10. Devereaux, P. J., Choi, P. T., Lacchetti, C., Weaver, B., Schunemann, H. J., Haines, T., et al (2002). A systematic review and meta-analysis of studies comparing mortality rates of private for-profit and private not-for-profit hospitals. Canadian Medical Association Journal 166(11): 1399-406.
  11. McGregor, M. J., Cohen, M., McGrail, K., Broemeling, A. M., Adler, R. N., Schulzer, M., et al. Staffing levels in not-for-profit and for-profit long-term care facilities: Does type of ownership matter? (2005). Canadian Medical Association Journal 172(5): 645-9; Harrington, C., Woolhandler, S., Mullan, J., Carrillo, H., & Himmelstein, D.U.(2001). Does investor ownership of nursing homes compromise the quality of care? American Journal of Public Health 91: 1452-55.
  12. Carlson, M. D. A., Gallo, W. T., & Bradley, E. H.(2004). Ownership status and patterns of care in hospice: results from the National Home and Hospice Care Survey. Med Care 42: 432-8.
  13. Devereaux, P.J. et al. (2004). Payments for care at private for-profit and private not-for-profit hospitals: a systematic review and meta-analysis. Canadian Medical Association Journal 2004;170(12):1817-24.
  14. Dyer, O. (2004). NHS overcharged for private surgery. British Medical Journal 2004;328:1158 (15 May).
  15. House of Commons written answer, 20 September 2006, Ivan Lewis MP, cited in UNISON (2007). In the Interests of Patients? The impact of the creation of a commercial market in the provision of NHS Care. Revised edition – January 2007.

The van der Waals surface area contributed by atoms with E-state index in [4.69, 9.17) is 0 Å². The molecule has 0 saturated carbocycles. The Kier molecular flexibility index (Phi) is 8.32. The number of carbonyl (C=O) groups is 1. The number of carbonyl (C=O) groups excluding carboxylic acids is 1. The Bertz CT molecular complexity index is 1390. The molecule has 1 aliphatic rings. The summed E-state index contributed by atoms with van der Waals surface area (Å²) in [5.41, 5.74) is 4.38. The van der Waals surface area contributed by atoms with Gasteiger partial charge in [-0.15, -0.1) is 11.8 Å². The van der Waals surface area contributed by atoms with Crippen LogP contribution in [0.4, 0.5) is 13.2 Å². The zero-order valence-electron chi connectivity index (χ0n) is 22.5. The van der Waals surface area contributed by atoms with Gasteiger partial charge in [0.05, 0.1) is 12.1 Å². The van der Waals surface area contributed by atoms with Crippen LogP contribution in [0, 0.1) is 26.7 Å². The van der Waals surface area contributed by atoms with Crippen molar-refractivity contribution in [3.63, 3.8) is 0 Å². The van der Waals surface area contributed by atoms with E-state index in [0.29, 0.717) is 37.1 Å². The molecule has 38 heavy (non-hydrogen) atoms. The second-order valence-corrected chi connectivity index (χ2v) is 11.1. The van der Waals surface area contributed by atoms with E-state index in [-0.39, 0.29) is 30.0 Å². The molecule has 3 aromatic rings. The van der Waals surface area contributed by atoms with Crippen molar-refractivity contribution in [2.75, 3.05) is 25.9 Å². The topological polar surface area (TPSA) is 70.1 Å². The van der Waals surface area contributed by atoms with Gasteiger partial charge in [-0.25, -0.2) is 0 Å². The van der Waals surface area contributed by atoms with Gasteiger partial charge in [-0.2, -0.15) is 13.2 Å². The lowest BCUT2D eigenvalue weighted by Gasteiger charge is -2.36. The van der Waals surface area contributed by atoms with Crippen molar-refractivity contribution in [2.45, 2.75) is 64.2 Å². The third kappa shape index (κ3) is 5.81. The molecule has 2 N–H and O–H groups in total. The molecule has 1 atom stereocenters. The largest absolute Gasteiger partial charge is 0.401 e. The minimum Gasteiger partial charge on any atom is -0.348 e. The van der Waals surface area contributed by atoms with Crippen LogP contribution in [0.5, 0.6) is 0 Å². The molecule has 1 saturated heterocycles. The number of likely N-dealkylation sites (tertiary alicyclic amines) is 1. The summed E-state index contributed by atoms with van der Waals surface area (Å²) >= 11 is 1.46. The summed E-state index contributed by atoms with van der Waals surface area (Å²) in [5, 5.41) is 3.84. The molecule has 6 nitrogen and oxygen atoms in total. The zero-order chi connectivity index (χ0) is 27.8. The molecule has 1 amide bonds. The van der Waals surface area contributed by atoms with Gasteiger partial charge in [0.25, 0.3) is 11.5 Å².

16. Fuller, C. (December 2006). Want runaway health costs? Encourage private surgical clinics. The Tyee.
  17. Sutherland, R. (2002), p. 14.
  18. Woolhandler, S. and D. U. Himmelstein (2004). The high costs of for-profit care. Canadian Medical Association Journal 170(12): 1814-1815.
  19. Brenner, D.J. and E.J. Hall (2007). Computed Technology – An Increasing Source of Radiation Exposure. The New England Journal of Medicine 357(22): 2277-2284.
  20. Choudhry, S., Choudhry, N.K., and Brown, A.D.(2004). Unregulated private markets for health care in Canada? Rules of professional misconduct, physician kickbacks and physician self-referral. Canadian Medical Association Journal 170(7): 1115-1118.
  21. Canadian Health Services Research Foundation (2005). Myth: A parallel private system would reduce waiting times in the public system. Ottawa, ON: CHSRF Myth Busters series; Lister, J. (2005). Health Policy Reform: Driving the wrong way? A critical guide to the global ‘health reform’ industry. London: Middlesex University Press; Tuohy, C.H. et al (2004); Colombo, F. & Tapay, N. (2004). Private health insurance in OECD countries: The benefits and costs for individuals and health systems. Paris: OECD Working Papers No. 15, p. 27.
  22. Pollack, N., M. Cohen, and J. Stinson (2005). The Pains of Health Care Privatization. Canadian Centre for Policy Alternatives; Jaffe, M., B. McKenna, and L. Venner (2008). Equal Pay, Privatisation and Procurement. Liverpool: The Institute of Employment Rights; Aronson, J., M. Denton and I. Zeytinoglu (2004). Market-modelled home care in Ontario: Deteriorating working conditions and dwindling community capacity. Canadian Public Policy, pp. 112-124.
  23. Sutherland, R. (2002), p. 16.
  24. Lister, J. (2005), p. 242.
  25. Canadian Union of Public Employees (2005). Inside the Chaoulli ruling: Trade dangers of privatization.